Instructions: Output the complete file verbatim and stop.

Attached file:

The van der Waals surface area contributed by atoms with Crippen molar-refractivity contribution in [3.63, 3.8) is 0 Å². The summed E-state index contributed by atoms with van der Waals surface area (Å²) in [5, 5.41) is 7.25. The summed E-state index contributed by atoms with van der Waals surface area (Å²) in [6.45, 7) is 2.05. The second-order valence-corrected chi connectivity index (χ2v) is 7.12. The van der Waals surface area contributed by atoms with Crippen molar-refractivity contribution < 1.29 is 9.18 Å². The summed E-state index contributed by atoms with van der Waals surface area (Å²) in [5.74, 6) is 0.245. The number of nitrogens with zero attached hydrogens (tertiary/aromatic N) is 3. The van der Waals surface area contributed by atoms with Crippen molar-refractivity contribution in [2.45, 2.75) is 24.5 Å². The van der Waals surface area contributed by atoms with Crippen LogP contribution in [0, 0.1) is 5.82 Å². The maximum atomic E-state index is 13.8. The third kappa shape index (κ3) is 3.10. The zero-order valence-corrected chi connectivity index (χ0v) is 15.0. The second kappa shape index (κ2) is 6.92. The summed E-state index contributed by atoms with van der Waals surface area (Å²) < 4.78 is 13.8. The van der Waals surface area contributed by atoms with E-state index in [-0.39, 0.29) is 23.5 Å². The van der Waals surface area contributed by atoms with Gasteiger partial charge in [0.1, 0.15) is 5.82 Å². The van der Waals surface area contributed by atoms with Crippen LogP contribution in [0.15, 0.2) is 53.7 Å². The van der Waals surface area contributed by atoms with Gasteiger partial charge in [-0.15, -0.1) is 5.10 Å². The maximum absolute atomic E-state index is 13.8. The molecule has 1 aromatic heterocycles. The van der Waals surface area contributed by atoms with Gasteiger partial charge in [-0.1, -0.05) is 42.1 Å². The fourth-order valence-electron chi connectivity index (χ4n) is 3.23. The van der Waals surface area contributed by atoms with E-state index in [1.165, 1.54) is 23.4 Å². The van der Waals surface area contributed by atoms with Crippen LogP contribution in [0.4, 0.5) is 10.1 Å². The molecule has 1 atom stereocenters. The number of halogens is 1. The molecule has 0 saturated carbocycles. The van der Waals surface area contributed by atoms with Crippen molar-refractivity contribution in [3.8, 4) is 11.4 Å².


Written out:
The van der Waals surface area contributed by atoms with Crippen molar-refractivity contribution in [3.63, 3.8) is 0 Å². The summed E-state index contributed by atoms with van der Waals surface area (Å²) in [5, 5.41) is 7.25. The summed E-state index contributed by atoms with van der Waals surface area (Å²) in [6.45, 7) is 2.05. The second-order valence-corrected chi connectivity index (χ2v) is 7.12. The van der Waals surface area contributed by atoms with Crippen molar-refractivity contribution < 1.29 is 9.18 Å². The summed E-state index contributed by atoms with van der Waals surface area (Å²) in [5.74, 6) is 0.245. The number of nitrogens with zero attached hydrogens (tertiary/aromatic N) is 3. The van der Waals surface area contributed by atoms with Crippen molar-refractivity contribution in [2.45, 2.75) is 24.5 Å². The van der Waals surface area contributed by atoms with Crippen LogP contribution in [0, 0.1) is 5.82 Å². The maximum atomic E-state index is 13.8. The third kappa shape index (κ3) is 3.10. The zero-order valence-corrected chi connectivity index (χ0v) is 15.0. The second kappa shape index (κ2) is 6.92. The summed E-state index contributed by atoms with van der Waals surface area (Å²) < 4.78 is 13.8. The van der Waals surface area contributed by atoms with E-state index in [-0.39, 0.29) is 23.5 Å². The van der Waals surface area contributed by atoms with Gasteiger partial charge in [0.1, 0.15) is 5.82 Å². The van der Waals surface area contributed by atoms with Crippen LogP contribution in [0.15, 0.2) is 53.7 Å². The van der Waals surface area contributed by atoms with Gasteiger partial charge in [-0.15, -0.1) is 5.10 Å². The maximum absolute atomic E-state index is 13.8. The molecule has 1 aromatic heterocycles. The van der Waals surface area contributed by atoms with Gasteiger partial charge in [-0.1, -0.05) is 42.1 Å². The fourth-order valence-electron chi connectivity index (χ4n) is 3.23. The van der Waals surface area contributed by atoms with E-state index in [1.165, 1.54) is 23.4 Å². The van der Waals surface area contributed by atoms with Crippen LogP contribution in [0.4, 0.5) is 10.1 Å². The molecule has 1 atom stereocenters. The number of halogens is 1. The molecule has 0 saturated carbocycles. The van der Waals surface area contributed by atoms with Crippen molar-refractivity contribution in [3.8, 4) is 11.4 Å².